Shellshock as Bad as Heartbleed Bug

My current generation iMac with the latest OSX 10.9.5 shows the Shellshock bug
My current generation iMac with the latest OSX 10.9.5 shows the Shellshock bug

Just when you thought computer security couldn’t get any worse, it did. Much worse.

Remember the Heartbleed bug a few months ago? This new “Shellshock” bug is at least as widespread and, in many ways, even worse.

Web servers are responsible for presenting the information you see and read when browsing the Internet. Your web browser (Chrome, Firefox, Internet Explorer, Safari, etc.) is responsible for displaying the information retrieved from a web server.

The majority of web servers on the Internet run a variant of the UNIX operating system, including Linux. According to W3Techs Web Technology Surveys, 66.9% of all web servers are running a UNIX operating system variant, which includes the Apple OSX operating system,

This Shellshock vulnerability is specific to what is called the bash shell on these UNIX systems. Think of the bash shell as a command line interface for doing things without a mouse and graphics.

That alone is bad enough, but what makes this so particularly troubling is the Apache HTTP (web) server is what is used on these systems for serving up your cat videos and memes and it uses the bash shell for processing certain commands.

That means that nearly 2/3 of all web servers are vulnerable to a hacker maliciously embedding code or taking over a web server. With that, the malicious hacker could load a virus, worm, or trojan on YOUR computer when you visit an affected website.

Uh-oh.

Let me make this worse for you. Not only could bad guys exploit this to infect you, they could exploit this to take over corporate networks, and possibly even your smartphone. That’s right your smartphone.

Suddenly the Target and Home Depot hacks appear to be small-time operations.

And like the Target and Home Depot hacks, you are almost helpless. If you are a network or web administrator, immediately patch all of your systems. Right now.

If you aren’t a tech administrator, follow all of my basic rules on how to protect yourself from my article HERE

And if you want a little more detail reading on the Shellshock bug, take a look at U.S. Department of Homeland Security National Cyber Awareness System report HERE

Heartbleed Bug Demonstrates Deep Vulnerabilities of the Web

shutterstock_68921602 Heartbleed Bug

If you haven’t yet heard, a massive vulnerability in a key piece of security software was announced this week. Researchers call it the Heartbleed bug.

Simply put, it is not your fault. Web servers at banks, airlines, and shopping sites use a type of encryption called Secure Sockets Layer or SSL. Your browser will display a lock icon in the address bar and maybe even change colors to green demonstrating you have a secure connection. Many websites use a piece of Open Source software, meaning nobody owns it and everyone can see the code, called OpenSSL.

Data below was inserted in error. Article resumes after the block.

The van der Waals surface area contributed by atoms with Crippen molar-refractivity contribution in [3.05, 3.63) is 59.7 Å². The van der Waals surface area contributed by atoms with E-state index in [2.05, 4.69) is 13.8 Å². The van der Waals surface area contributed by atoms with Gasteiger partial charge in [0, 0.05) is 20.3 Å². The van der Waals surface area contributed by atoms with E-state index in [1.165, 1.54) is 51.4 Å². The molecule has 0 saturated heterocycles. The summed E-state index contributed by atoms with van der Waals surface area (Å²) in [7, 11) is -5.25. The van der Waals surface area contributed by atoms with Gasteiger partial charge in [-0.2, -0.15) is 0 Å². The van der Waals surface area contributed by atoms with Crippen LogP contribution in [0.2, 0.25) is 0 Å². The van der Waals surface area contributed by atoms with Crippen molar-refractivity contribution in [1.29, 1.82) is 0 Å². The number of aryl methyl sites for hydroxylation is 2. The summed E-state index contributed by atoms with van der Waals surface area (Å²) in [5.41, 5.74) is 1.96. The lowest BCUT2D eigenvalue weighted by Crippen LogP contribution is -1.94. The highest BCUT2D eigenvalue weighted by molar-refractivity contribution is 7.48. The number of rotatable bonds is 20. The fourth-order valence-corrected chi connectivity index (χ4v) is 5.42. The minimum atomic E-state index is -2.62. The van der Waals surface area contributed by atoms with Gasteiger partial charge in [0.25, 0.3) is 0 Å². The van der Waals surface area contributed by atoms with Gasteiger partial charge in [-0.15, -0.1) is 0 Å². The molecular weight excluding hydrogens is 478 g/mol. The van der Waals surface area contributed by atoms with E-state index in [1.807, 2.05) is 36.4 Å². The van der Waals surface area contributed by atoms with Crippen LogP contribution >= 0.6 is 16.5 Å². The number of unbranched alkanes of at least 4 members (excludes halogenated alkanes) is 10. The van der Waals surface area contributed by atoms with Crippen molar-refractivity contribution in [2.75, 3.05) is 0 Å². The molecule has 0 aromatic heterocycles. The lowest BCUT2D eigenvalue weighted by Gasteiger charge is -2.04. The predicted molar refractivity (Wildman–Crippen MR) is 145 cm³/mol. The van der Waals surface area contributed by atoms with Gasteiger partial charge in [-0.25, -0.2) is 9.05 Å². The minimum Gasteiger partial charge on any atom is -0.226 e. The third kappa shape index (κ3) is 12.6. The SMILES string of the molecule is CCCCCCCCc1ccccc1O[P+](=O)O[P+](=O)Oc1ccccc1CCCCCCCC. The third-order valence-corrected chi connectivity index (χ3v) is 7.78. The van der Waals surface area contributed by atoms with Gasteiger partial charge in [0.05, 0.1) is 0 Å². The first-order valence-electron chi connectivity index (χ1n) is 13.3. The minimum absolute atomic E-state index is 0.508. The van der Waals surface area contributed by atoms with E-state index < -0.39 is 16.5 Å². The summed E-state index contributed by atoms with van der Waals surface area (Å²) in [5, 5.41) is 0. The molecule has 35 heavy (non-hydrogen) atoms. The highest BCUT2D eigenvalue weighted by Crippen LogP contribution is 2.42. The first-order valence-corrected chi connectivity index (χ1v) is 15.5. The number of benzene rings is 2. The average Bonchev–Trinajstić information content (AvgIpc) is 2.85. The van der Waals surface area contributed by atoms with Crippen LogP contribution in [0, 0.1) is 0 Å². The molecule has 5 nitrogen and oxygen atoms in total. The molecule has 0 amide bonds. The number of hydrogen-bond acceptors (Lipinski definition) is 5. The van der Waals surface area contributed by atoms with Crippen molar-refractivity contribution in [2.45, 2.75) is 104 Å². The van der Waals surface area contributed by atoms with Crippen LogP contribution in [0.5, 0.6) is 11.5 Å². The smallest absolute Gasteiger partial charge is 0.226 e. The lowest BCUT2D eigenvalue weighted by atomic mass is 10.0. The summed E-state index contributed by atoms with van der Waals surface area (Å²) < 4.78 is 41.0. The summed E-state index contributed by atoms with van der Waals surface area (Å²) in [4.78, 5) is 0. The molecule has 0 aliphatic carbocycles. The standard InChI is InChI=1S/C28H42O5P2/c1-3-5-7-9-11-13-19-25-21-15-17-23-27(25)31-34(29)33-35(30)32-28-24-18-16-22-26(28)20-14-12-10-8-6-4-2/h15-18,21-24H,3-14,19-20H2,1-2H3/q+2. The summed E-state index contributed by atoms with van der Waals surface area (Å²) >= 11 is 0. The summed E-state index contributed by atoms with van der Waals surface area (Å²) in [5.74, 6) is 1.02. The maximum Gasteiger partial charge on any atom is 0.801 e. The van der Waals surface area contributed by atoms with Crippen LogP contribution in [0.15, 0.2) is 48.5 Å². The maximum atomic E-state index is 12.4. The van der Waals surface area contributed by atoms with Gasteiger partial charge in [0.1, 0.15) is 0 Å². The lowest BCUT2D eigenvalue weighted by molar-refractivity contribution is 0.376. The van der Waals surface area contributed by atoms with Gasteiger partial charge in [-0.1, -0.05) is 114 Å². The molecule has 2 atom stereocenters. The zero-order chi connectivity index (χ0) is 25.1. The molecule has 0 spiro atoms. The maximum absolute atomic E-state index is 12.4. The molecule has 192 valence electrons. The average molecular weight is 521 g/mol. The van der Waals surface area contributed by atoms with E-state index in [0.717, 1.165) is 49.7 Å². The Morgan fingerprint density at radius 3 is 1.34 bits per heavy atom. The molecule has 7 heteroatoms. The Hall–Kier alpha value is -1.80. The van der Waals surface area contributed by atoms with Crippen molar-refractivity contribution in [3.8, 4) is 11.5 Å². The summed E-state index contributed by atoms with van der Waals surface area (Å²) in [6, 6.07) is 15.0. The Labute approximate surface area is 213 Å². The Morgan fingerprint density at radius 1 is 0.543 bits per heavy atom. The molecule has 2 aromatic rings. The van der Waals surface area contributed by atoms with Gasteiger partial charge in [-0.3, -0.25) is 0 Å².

OpenSSL is where the vulnerability was found. The problem is that 2/3 of all internet sites using SSL to secure the communication between your browser and their server use OpenSSL.

Why is that a problem? This bug means hackers can intercept what is supposed to be encrypted information between your browser and the bank’s server. In other words, what is supposed to be unreadable is readily readable to criminals.

And it gets worse.

In the past 24 hours or so word has leaked out that the core equipment used for the internet itself and most corporate networks has this bug too.  According to Network World, Cisco and Juniper routers are affected.

This is where it gets really ugly.

Fixing the OpenSSL bug on a website is relatively easy and the majority of websites have already put in the patches. Tracking down every router, taking it offline, and installing patches from the vendors is a very time consuming and difficult process that might take months.

Initially I wasn’t too concerned about you and me. This latest round of news truly has me worried and you need to take action now.

I am now suggesting to you and everyone you know that you take the time to change your password on every bank, shopping, travel, etc. website where you transact business with username/password and/or credit card information.

And then do it again in a week and then again in a month.

Too difficult to remember all of your passwords? There are tools to help you besides sticky notes on the side of your monitor.

Protect your passwords using software like Password Safe1Password, or pwSafe. Those applications are a securely encrypted safe in which to store all of your passwords. Use the random password generator in the software for creating your passwords.

When you use software like those three, use an entire password phrase as the master password. Something you can remember like the old “The quick brown fox jumps over the lazy dog”, but make sure to use spaces and capital letters, even use the quotation marks if you’d like.

Here are some basic rules:
•        Always use a password, never let a password be blank
•        Always change a password immediately after receiving one that was given to you
•        Use as many characters as possible when creating a password, don’t just use eight use 16 or 20 or more
•        Use different passwords everywhere, at least for sensitive information like banks or anywhere they might store your credit card information

UPDATE 4/12/14 11:30 PDT – McAfee has a handy tool for testing websites for the Heartbleed vulnerability. You can use it to test a site you might visit BEFORE you go to the website. Click HERE for McAfee’s tool